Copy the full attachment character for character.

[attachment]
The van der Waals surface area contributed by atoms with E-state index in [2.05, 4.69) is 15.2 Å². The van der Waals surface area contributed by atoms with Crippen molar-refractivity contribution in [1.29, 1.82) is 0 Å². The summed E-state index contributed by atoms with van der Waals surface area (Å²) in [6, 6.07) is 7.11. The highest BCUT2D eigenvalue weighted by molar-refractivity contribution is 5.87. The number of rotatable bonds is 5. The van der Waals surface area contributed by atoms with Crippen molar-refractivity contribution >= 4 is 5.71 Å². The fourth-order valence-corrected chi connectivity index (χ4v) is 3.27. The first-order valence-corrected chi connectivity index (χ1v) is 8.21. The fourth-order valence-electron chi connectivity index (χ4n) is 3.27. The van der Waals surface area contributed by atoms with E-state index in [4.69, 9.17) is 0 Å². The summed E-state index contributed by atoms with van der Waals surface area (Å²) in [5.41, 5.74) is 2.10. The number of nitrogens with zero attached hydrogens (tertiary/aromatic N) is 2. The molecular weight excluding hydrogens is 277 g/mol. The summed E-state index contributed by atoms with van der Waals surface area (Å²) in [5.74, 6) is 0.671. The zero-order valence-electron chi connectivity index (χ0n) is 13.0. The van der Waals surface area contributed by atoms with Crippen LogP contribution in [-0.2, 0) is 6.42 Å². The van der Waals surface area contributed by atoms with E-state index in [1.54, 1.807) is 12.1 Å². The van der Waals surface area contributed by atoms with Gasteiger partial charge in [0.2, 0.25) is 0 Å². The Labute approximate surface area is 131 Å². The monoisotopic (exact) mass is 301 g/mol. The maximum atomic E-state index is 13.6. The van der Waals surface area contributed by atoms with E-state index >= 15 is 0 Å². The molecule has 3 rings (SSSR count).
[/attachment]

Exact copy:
The van der Waals surface area contributed by atoms with E-state index in [2.05, 4.69) is 15.2 Å². The van der Waals surface area contributed by atoms with Crippen molar-refractivity contribution in [1.29, 1.82) is 0 Å². The summed E-state index contributed by atoms with van der Waals surface area (Å²) in [6, 6.07) is 7.11. The highest BCUT2D eigenvalue weighted by molar-refractivity contribution is 5.87. The number of rotatable bonds is 5. The van der Waals surface area contributed by atoms with Crippen molar-refractivity contribution >= 4 is 5.71 Å². The fourth-order valence-corrected chi connectivity index (χ4v) is 3.27. The first-order valence-corrected chi connectivity index (χ1v) is 8.21. The fourth-order valence-electron chi connectivity index (χ4n) is 3.27. The van der Waals surface area contributed by atoms with E-state index in [4.69, 9.17) is 0 Å². The summed E-state index contributed by atoms with van der Waals surface area (Å²) in [5.41, 5.74) is 2.10. The number of nitrogens with zero attached hydrogens (tertiary/aromatic N) is 2. The molecular weight excluding hydrogens is 277 g/mol. The summed E-state index contributed by atoms with van der Waals surface area (Å²) in [5.74, 6) is 0.671. The zero-order valence-electron chi connectivity index (χ0n) is 13.0. The van der Waals surface area contributed by atoms with Crippen LogP contribution in [-0.2, 0) is 6.42 Å². The van der Waals surface area contributed by atoms with E-state index in [1.54, 1.807) is 12.1 Å². The van der Waals surface area contributed by atoms with Gasteiger partial charge in [0.2, 0.25) is 0 Å². The Labute approximate surface area is 131 Å². The monoisotopic (exact) mass is 301 g/mol. The maximum atomic E-state index is 13.6. The van der Waals surface area contributed by atoms with E-state index >= 15 is 0 Å². The molecule has 3 rings (SSSR count).